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Cross of Honour


Stars: Lachlan Nieboer, Florian Lukas, David Kross, Rupert Grint, Stig Henrik Hoff

Director: Petter Naess

A so-so example of the enemies-as-friends film, as three German flyers (Lukas, Kross, Hoff) crash in the white wilderness of Norway in 1940. Battling through a blizzard to a hunting hut, but losing their provisions on the way, they settle down to tending the shattered elbow of one of their members.

Soon enough, though, they are joined by two RAF men (Nieboer, Grint), also shot down in the snow. The Germans, led by Lukas, have weapons, though, so take the Brits 'hostage'. Demarquation lines are drawn in the (quite capacious) hut, bits of which keep the stove alight, while the five airmen survive on moss and water - as the RAF men set out to needle their 'captors'.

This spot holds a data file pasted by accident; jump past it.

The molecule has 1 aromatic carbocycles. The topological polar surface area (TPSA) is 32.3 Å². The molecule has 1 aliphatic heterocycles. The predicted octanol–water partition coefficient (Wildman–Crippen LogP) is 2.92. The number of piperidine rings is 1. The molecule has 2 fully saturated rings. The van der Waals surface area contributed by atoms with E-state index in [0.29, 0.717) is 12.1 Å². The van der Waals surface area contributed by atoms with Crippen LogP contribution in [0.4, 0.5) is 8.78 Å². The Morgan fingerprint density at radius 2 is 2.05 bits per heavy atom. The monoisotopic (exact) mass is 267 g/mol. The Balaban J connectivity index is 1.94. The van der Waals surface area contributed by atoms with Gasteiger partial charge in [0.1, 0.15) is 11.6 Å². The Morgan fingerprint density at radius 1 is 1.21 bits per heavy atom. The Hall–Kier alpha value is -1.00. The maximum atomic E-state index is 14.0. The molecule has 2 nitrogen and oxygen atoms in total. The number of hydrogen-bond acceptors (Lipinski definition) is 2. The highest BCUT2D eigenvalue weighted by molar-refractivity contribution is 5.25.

Later the tables are turned, but hostilities have already been blurred, as the trapped quintet reluctantly begin to get along.

Acting, and especially script are barely up to scratch in this Europudding co-production, with the Hugh Grant-like Nieboer forced to call one hostile a 'twisted, cheese-eating gnome' (more appropriate, perhaps, to a Swiss than a German). Both dialogue and attitudes, in fact, are more suited to an actual 1940s' film, although swearing is amply catered for by Airman Grint, in which role the Harry Potter actor's Brummy accent is at least OK.

David Quinlan

Norway/Sweden/Germany 2012. UK Distributor: Metrodome. Astrocolor.
101 minutes. Widescreen. UK certificate: 15.

Guidance ratings (out of 3): Sex/nudity 0, Violence/Horror 1, Drugs 0, Swearing 2.

Review date: 23 Sep 2012